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A Pilot Randomized, Controlled Trial of Later Treatment With a Peptide-Containing, Synthetic Surfactant for the Prevention of Bronchopulmonary Dysplasia

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A Pilot Randomized, Controlled Trial of Later Treatment With a Peptide-Containing, Synthetic Surfactant for the Prevention of Bronchopulmonary Dysplasia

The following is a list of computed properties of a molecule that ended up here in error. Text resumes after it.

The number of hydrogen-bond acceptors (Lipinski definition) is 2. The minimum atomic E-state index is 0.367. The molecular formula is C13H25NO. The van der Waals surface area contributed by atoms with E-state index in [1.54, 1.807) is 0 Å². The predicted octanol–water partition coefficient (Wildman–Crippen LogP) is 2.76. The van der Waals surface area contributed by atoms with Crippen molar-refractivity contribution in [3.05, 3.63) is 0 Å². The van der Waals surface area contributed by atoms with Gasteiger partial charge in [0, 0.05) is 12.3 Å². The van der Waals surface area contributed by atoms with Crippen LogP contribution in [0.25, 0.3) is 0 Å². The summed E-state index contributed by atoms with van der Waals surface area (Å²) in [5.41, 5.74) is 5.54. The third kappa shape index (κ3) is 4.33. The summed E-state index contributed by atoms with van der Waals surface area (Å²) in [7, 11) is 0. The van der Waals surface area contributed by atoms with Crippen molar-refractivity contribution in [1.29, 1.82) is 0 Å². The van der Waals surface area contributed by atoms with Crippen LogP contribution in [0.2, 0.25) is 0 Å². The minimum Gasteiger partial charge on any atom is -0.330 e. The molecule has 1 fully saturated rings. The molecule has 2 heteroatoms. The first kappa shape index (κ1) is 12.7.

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  DOI: 10.1542/peds.2007-2680 2009;123;89 Pediatrics Genzhou LiuChristopher Morabito, James John Cummings, Robert Segal, Carlos Guardia and Matthew Laughon, Carl Bose, Fernando Moya, Judy Aschner, Steven Mark Donn, Bronchopulmonary DysplasiaPeptide-Containing, Synthetic Surfactant for the Prevention of A Pilot Randomized, Controlled Trial of Later Treatment With a   http://pediatrics.aappublications.org/content/123/1/89.full.html located on the World Wide Web at: The online version of this article, along with updated information and services, is   of Pediatrics. All rights reserved. Print ISSN: 0031-4005. Online ISSN: 1098-4275.Boulevard, Elk Grove Village, Illinois, 60007. Copyright © 2009 by the American Academy published, and trademarked by the American Academy of Pediatrics, 141 Northwest Pointpublication, it has been published continuously since 1948. PEDIATRICS is owned, PEDIATRICS is the official journal of the American Academy of Pediatrics. A monthly  by guest on May 31, 2013pediatrics.aappublications.orgDownloaded from   ARTICLE A Pilot Randomized, Controlled Trial of LaterTreatment With a Peptide-Containing, SyntheticSurfactant for the Prevention of Bronchopulmonary Dysplasia MatthewLaughon,MD,MPH a ,CarlBose,MD a ,FernandoMoya,MD b ,JudyAschner,MD c ,StevenMarkDonn,MD d ,ChristopherMorabito,MD e ,JamesJohnCummings,MD f  ,RobertSegal,MD g ,CarlosGuardia,MD g ,GenzhouLiu,PhD g ,fortheSurfaxinStudyGroup a School of Medicine, University of North Carolina, Chapel Hill, North Carolina;  b Department of Neonatology, New Hanover Regional Medical Center, Wilmington, NorthCarolina;  c Division of Neonatology, Department of Pediatrics, and Vanderbilt Kennedy Center, Vanderbilt University Medical Center, Nashville, Tennessee;  d Division of Neonatal-Perinatal Medicine, Department of Pediatrics, University of Michigan Health System, C.S. Mott Children’s Hospital, Ann Arbor, Michigan;  e Division of Neonatology, Lehigh Valley Hospital, Allentown, Pennsylvania;  f  Brody School of Medicine, East Carolina University, Greenville, North Carolina;  g Discovery Laboratories,Inc, Warrington, Pennsylvania Financial Disclosure: Drs Laughon, Bose, Moya, Aschner, and Donn were compensated by Discovery Laboratories, Inc, for their time and effort as members of the scientific advisory board for this study; DrsLaughon, Cummings, and Morabito were site investigators; and Drs Segal, Guardia, and Liu are employees of Discovery Laboratories, Inc. What’sKnownonThisSubject Surfactant therapy in the first 48 to 72 postnatal hours reduces the incidence of pneu-mothorax and mortality. It is unclear if later surfactant therapy, after 72 postnatal hours,might reduce the incidence of BPD. WhatThisStudyAdds  This randomized, controlled trial adds information regarding the risks and benefits of later surfactant therapy. Infants assigned to later surfactant therapy with 175 mg/kglucinactant had non–statistically significant trends towards a lower incidence of mor-tality or BPD. ABSTRACT OBJECTIVE. Oxidant injury and lung inflammation in extremely premature infants areassociated with the development of bronchopulmonary dysplasia. Surfactant dys-function resulting from these events may contribute to the pathogenesis of bron-chopulmonary dysplasia. Treatment with exogenous surfactant may decrease theincidence or severity of bronchopulmonary dysplasia. We conducted a masked,multicenter,multinational,randomized,controlled,pilotstudytoestimatetheeffectsof treating infants at high risk for developing bronchopulmonary dysplasia withlucinactant, a synthetic, peptide-containing surfactant, on safety during dosing andthe incidence of death or bronchopulmonary dysplasia. METHODS. Preterminfantsbetween600and900grequiringmechanicalventilationanda fraction of inspired oxygen of  0.30 between 3 and 10 days of age were randomlyassigned to receive either sham air (placebo) or 1 of 2 doses of lucinactant (90 or 175mg/kg total phospholipid) every 48 hours to a maximum of 5 doses, if they remainedon mechanical ventilation. RESULTS. Of 136 infants enrolled at 34 sites, 44 received placebo, 47 received 90 mg/kgtotal phospholipid, and 45 received 175 mg/kg total phospholipid. The 90 mg/kggroup had a significantly higher percentage of boys (64%) compared with theplacebo group (39%); no other significant differences in baseline characteristicsamong groups were present. Compared with placebo, both the 90 mg/kg and 175mg/kg groups experienced a significantly higher incidence of desaturation and bradycardia during dosing. Twenty-four hours after dosing, the mean fraction ofinspired oxygen was lower in both lucinactant groups (33%) compared with theplacebo group (39%). The incidence of mortality or bronchopulmonary dysplasiawas 66% in the placebo group, 79% in the 90 mg/kg group, and 58% in the 175mg/kg group. These differences were not statistically significant. There were nostatistical differences among groups for pneumothorax, pulmonary interstitial emphysema, intraventricular hemor-rhage, periventricular leukomalacia, retinopathy of prematurity, or mortality. CONCLUSIONS. There were trends toward lower oxygen requirements and toward a lower incidence of mortality or bronchopulmonary dysplasia at 36 weeks’ postmenstrual age in infants who received the higher dose of lucinactant,and this warrants further investigation.  Pediatrics  2009;123:89–96 www.pediatrics.org/cgi/doi/10.1542/peds.2007-2680doi:10.1542/peds.2007-2680  This trial has been registered atwww.clinicaltrials.gov (identifierNCT00215540). KeyWords premature infant, surfactant,bronchopulmonary dysplasia Abbreviations BPD—bronchopulmonary dysplasiaF IO 2 —fraction of inspired oxygenDOL—day of lifeS-90—90 mg/kg lucinactantS-175—175 mg/kg lucinactantPMA—postmenstrual ageCI—confidence intervalOR—odds ratio Accepted for publication Apr 2, 2008Address correspondence to MatthewLaughon, MD, MPH, UNC Hospital, Division of Neonatal-Perinatal Medicine, CB 7596, 4thFloor, Chapel Hill, NC 27599-7596. E-mail:matt    laughon@med.unc.eduPEDIATRICS(ISSNNumbers:Print,0031-4005;Online,1098-4275).Copyright©2009bytheAmericanAcademyofPediatrics PEDIATRICS Volume 123, Number 1, January 2009  89  by guest on May 31, 2013pediatrics.aappublications.orgDownloaded from   B RONCHOPULMONARY DYSPLASIA (BPD)  is the mostfrequent serious complication of extremely prema-ture birth. 1,2 The pathogenesis of BPD is multifactorialand includes features related to immaturity of the lung,such as underdeveloped parenchyma, altered alveolar-ization, and deficient surfactant production, as well aslung inflammation. 3 The early administration of surfac-tant improves pulmonary function and survival, but ithas not been shown to consistently reduce the incidenceof BPD. 4–6 Evaluation of ventilated preterm infants withevolving BPD has demonstrated several abnormalities ofthe surfactant system, such as a quantitative deficiencyof surfactant components (particularly surfactant pro-teins), a decreased ability of endogenous surfactant tolower surface tension, and increased surfactant turn-over. 7–9 Temporary improvement in pulmonary functionafter surfactant administration has been reported in pre-term infants requiring prolonged mechanical ventila-tion. 10–12 Therefore, it is plausible that administration ofsurfactant therapy beyond the first few days of life may be beneficial in preventing BPD.Many infants who develop BPD have early, severelung disease characterized by a need for substantial sup-plemental oxygen and mechanical ventilation. In con-trast, approximately one third of infants who developBPD experience a period of minimal lung disease duringthe first week of life, during which little or no supple-mental oxygen or mechanical ventilation is required.This period of minimal support is followed by pulmonarydeterioration during the second week of life. 13 Therapiesfor the prevention of BPD should target both of theseat-risk populations.We hypothesized that later additional administrationof surfactant to infants at risk for developing BPD, de-fined by either persistent early moderate lung disease orpulmonary deterioration after a period of relative stabil-ity, would reduce the incidence of BPD. Therefore, weconducted a masked, multicenter, multinational, ran-domized, controlled, pilot study to estimate the effects oftreating infants at high risk for developing BPD with apeptide-containing synthetic surfactant, lucinactant. Lu-cinactant was selected as the surfactant of choice be-cause of evidence showing resistance to inactivation byplasma proteins and oxidant species 14–16 and inherentanti-inflammatory properties. 17 In our study, we exam-ined the tolerability of lucinactant by infants at risk fordeveloping BPD and the effect on the incidence of deathor BPD. METHODS StudyPopulation Infants were enrolled at 34 sites, 19 in the United States,5 in Chile, 7 in Poland, and 3 in Hungary. All of the USand international sites were selected based on their ca-pabilities to conduct rigorous clinical trials. In addition,all of the non-US centers and some US centers hadparticipated in previous randomized, controlled trialswith lucinactant. 18,19 All provided care comparable totertiary care centers in the United States (eg, use andmanagement of mechanical ventilation, access to intra-venous nutrition and management of nutrition, surfac-tant therapy, and general management of the extremelylow birth weight infant). Infants were eligible for thestudy if they were mechanically ventilated, requiredfraction of inspired oxygen (F IO 2 )   0.30, and weretreated with surfactant during the first 2 days of lifewhen clinically indicated. The srcinal protocol enrolledinfants on day of life (DOL) 3 only. Subsequently, weamended the protocol to include infants who met entrycriteria any time between DOL 3 and 10. 13 Exclusioncriteria included delivery after prolonged (  2 weeks)rupture of membranes, culture-proven sepsis, severe in-traventricular hemorrhage (determined by profoundlyabnormal neurologic examination or a cranial sonogramdemonstrating a grade IV intraventricular hemor-rhage 20 ), congenital heart disease other than a patentductus arteriosus, congenital anomalies inconsistentwith life or likely to confound efficacy or safety endpoints, or previous treatment with inhaled nitric oxideor steroids (with the exception of hydrocortisone for blood pressure support). In addition, infants with severelung disease, defined as treatment with F IO 2   0.80 andmean airway pressure   12 cm H 2 O were excluded. In-fants were also excluded if the F IO 2  fell below 0.25 at anytime between eligibility and random assignment. Thestudy was approved by each center’s institutional review board, and written, informed parental consent was ob-tained before enrollment. A data, safety, and monitoring board reviewed masked safety data at the time pointwhen one third of patients completed the study. Thedata, safety, and monitoring board recommended thestudy to continue as planned after this interim analysis. StudySurfactantandPreparation Lucinactant (Surfaxin [Discovery Laboratories, Inc,Warrington, PA]) is a sterile, white suspension suppliedin 10-mL (30 mg of phospholipids per mL) single-usevials consisting of a phospholipid combination of di-palmitoyl-phosphatidylcholine (22.5 mg/mL), palmi-toyl-oleyl phosphatidylglycerol (7.5 mg/mL), andpalmitic acid (4 mg/mL), as well as a 21-residue syn-thetic peptide, sinapultide, which mimics the functionsof surfactant-associated protein B. 18,19,21 Lucinactant waswarmed for 15 minutes at 44°C using a specially de-signed heating block, followed by vigorous shaking untila uniform, free-flowing suspension was obtained. Theappropriate volume of lucinactant (or sham air for mask-ing purposes) was drawn into syringes marked with thepatient’s name and identification number that were par-tially covered with opaque labels designed to make thecontents not readily visible. StudyDesign Infants were stratified only by center, using only sealedenvelopes, and were randomly assigned to 1 of 3 treat-ment groups: sham air (placebo), 90 mg/kg lucinactant(S-90), or 175 mg/kg lucinactant (S-175), a dose used inprevious clinical trials and demonstrated to be effica-cious. 18,19 Because there was no established surfactantdosing data for the treatment of infants at risk for BPD, 90  LAUGHON et al  by guest on May 31, 2013pediatrics.aappublications.orgDownloaded from   we designed a dose-ranging study, which included 2lucinactant doses, and sought to determine whetherthere was a dose response in this population. Treatmentallocations were assigned in randomized blocks of 3 persite. Randomization occurred as soon as possible afterdetermination of eligibility but no later than 8 hoursafter meeting entry criteria. In the case where bothmembers of a twin set were eligible for and enrolled inthe study, each twin was treated as a randomly assignedevent. Treatment was administered every 48 hours for amaximum of 5 doses, as long as the infant was stillreceiving mechanical ventilation. For infants extubated before receiving all 5 doses of the study treatment butwho were subsequently reintubated, dosing was re-sumed and continued at 48-hour intervals, up to themaximum of 5 total doses, or until DOL 18, whicheveroccurred first.Clinical providers were masked to study treatment.Management of mechanical ventilation, includingweaningandextubation,waslefttotheclinicalprovider.The preparation of lucinactant/sham air was restricted toa location not visible to patient caregivers. The individ-uals responsible for preparing lucinactant/sham air wereeither a pharmacist or another professional not involvedin the clinical management of any study infant. Infantswere screened from view during treatments, and indi-viduals administering study treatments did not partici-pate in subsequent clinical decision-making.During dosing, the drug administrator placed the in-fant in a head-up, left lateral decubitus position andslowly (over 1–2 minutes) administered one quarter ofthe syringe volume. After allowing a brief recovery pe-riod, the infant was placed in the right lateral decubitusposition for administration of another quarter of studydrug. Administration of the remaining dose was re-peated while the infant was in the left and right lateraldecubitus position, respectively. Infants assigned to re-ceive sham air for masking purposes were given 3.0mL/kg. For the lucinactant groups, the drug administra-tor gave either 3.0 mL/kg (S-90) or 5.8 mL/kg (S-175).All of the doses were administered through cathetersintroduced into the distal end of the endotracheal tubevia a side port or Bodai Neo2-Safe valve (B&B MedicalTechnologies, Orangevale, CA) without disconnectingthe infant from mechanical ventilation. After dosing, thehead of the infant was raised slightly to reduce thelikelihood of reflux of surfactant. Endotracheal suction-ing was avoided for   1 hour after dosing, unless therewere obvious signs of endotracheal tube obstruction. Wedefined desaturation during dosing as pulse oxygen sat-uration  75% for  30 seconds and bradycardia duringdosing as a heart rate   100 beats per minute for   30seconds. OutcomesandStatisticalMethods This was a pilot randomized, controlled trial to estimatethe treatment effects of administering lucinactant begin-ning on DOL 3 in infants at high risk for BPD. Thetreatment effect of primary interest was the incidence ofmortality or BPD at 36 weeks’ postmenstrual age (PMA).Gestational age was determined by best obstetrical mea-surement. We also examined the effect of treatment onother complications of prematurity and evaluated safetyand tolerability during dosing.A sample size estimate could not be calculated in theabsence of preliminary data describing the effect of sur-factant treatment for this indication. Therefore, the sam-ple size was selected based on practical issues but was ofsufficient size to detect a large treatment effect, ifpresent. Analysis of data from 2 clinical studies of luci-nactant indicated that the estimated incidence of deathor BPD at 36 weeks’ PMA in the patient populationselected for this study was   70% to 75%. 18,19 With aplanned sample size of 70 infants per group, if the ob-served incidence of mortality and/or BPD at 36 weeks’PMA was comparable to the data derived from the pre-vious lucinactant trials (70% in the placebo group), the90% confidence intervals (CIs) of a 14% absolute riskreduction of the treatment difference (from 70% to56%) would be  27.3% to  0.72%.Statistical analyses included all of the randomly as-signed patients using an intention-to-treat approach.Categorical demographic variables were compared usingthe Cochrane-Mantel-Haenszel test for general associa-tion. Continuous variables were assessed by treatmentgroup using either analysis of variance or the Wilcoxonrank-sum test if the data were not normally distributed.Comparisons for the death or BPD efficacy end pointswere performed using the logistic regression model. Pro-portional hazard models were used to compare the pro-portions of infants requiring mechanical ventilation orsupplemental oxygen over time. The Cochrane-Mantel-Haenszel or    2 tests were used to assess categorical vari-ables of safety and tolerability. All of the tests were 2sided. We did not adjust for the distribution of twin pairsamong treatment groups. RESULTS From December 2004 to May 2006, 809 infants with a birth weight of 600 to 900 g were screened, and 136were enrolled (17%; Fig 1). Of these, 56 (41%) wereenrolled in US centers. There were 6 twin pairs enrolledin the study; all of these pairs were randomly assigned todifferent treatment groups. The study was electively ter-minated after two thirds of the planned subject enroll-ment was achieved because of both slow accrual ofpatients and issues regarding availability of lucinactantproduct. The lucinactant used in the study patients metall of the product specifications throughout the studyperiod. However, other lucinactant batches manufac-tured during the same period failed to meet certainstability criteria. Considering this circumstance, thesponsor, in consultation with the steering committee,decided that it was in the best interest of patients todiscontinue further enrollment while an investigationinto the stability failure was conducted and resolved.Table 1 displays the baseline demographic and clinicalcharacteristics of each group. Compared with the pla-cebo group, a statistically significant larger percentage ofinfants in the S-90 group were boys (64% vs 39%), andthere was a trend toward more infants with a 5-minuteApgar score   3 (11% vs 0%). Otherwise, the 3 groups PEDIATRICS Volume 123, Number 1, January 2009  91  by guest on May 31, 2013pediatrics.aappublications.orgDownloaded from   had similar characteristics. Four infants (2.9%) enrolledwere outside of the eligible weight range but were in-cluded in the analyses.Figure 2 demonstrates the mean F IO 2  of infants 15minutes before the first dose of study medication and 2,6, 24, and 48 hours after the first dose. The baseline F IO 2 was highest in the placebo group. The mean F IO 2  tran-siently increased after dosing in the S-175 and S-90lucinactant groups (peaking at 49% and 44%, respec-tively) and then decreased thereafter. Twenty-fourhours after dosing, the mean F IO 2  was lower in bothlucinactant groups (33%) compared with the placebogroup (39%). At 48 hours after dosing, the mean F IO 2 was lower in the S-175 group (31%) compared with theS-90 group (33%) and the placebo group (38%). Be-cause this analysis was not planned a priori, we did not TABLE 1  DemographicsandBaselineCharacteristics Characteristic S-90( N   47)S-175( N   45)Placebo/ShamAir ( N   44)S-90 vsPlacebo, P  S-175 vsPlacebo, P  Gestational age, wkMean (SD) 25.5(1.4) 26.0(1.7) 25.7(1.4) .56 .12Median (range) 25(23–29) 26(23–29) 26(23–29)Birth weight, gMean (SD) 733(88) 773(97) 753(95) .31 .35Median (range) 740(500–887) 780(605–950) 740(605–950)Gender,  n  (%)Male 30(64) 24(53) 17(39) .02 .16Female 17(36) 21(47) 27(61)Race,  n  (%)White 30(64) 36(80) 31(70) .90 .50Black 7(15) 3(7) 6(14)Hispanic 9(19) 6(13) 6(14)Other 1(2) 0(0) 1(2)Multiplicity of birth,  n (%)Single 41(87) 29(64) 33(75) .14 .28Multiple 6(13) 16(36) 11(25)Mode of delivery,  n  (%)Vaginal 13(28) 14(31) 12(28) .97 .69Cesarean section 34(72) 31(69) 32(72)Apgar score at 5 min,  n  (%)  3 5(11) 1(2) 0(0) .08 .604–6 17(36) 18(40) 17(39)  7 25(53) 26(58) 27(61)Surfactant,  n  (%) 46(98) 44(98) 40(91) .15 .16IVH,  n  (%) 19(40) 17(38) 11(25) .13 .26 IVH indicates intraventricular hemorrhage. 809 infants 600–900 g136 enrolled47 lucinactant 90 mg/kg44 placebo/sham air  673 not enrolled:574 not eligible:185 not receiving mechanical ventilation97 other 93 F IO 2  < 0.3046 F IO 2  > 0.30 but less than 0.25 before randomization42 grade III/IV IVH22 did not receive surfactant on DOL 121 F IO 2  > 0.8 and MAP > 1215 rupture of membranes > 2 wk14 sepsis 11 congenital malformation10 another clinical trial/device8congenital heart disease6previous use of nitric oxide2previous use of corticosteroids2use of surfactant after 48 h99 eligible, not enrolled:71 no informed consent 28 not randomly assigned within 8 h of meeting eligibility 45 lucinactant 175 mg/kg FIGURE 1 Flow diagram of participants in the study. 92  LAUGHON et al  by guest on May 31, 2013pediatrics.aappublications.orgDownloaded from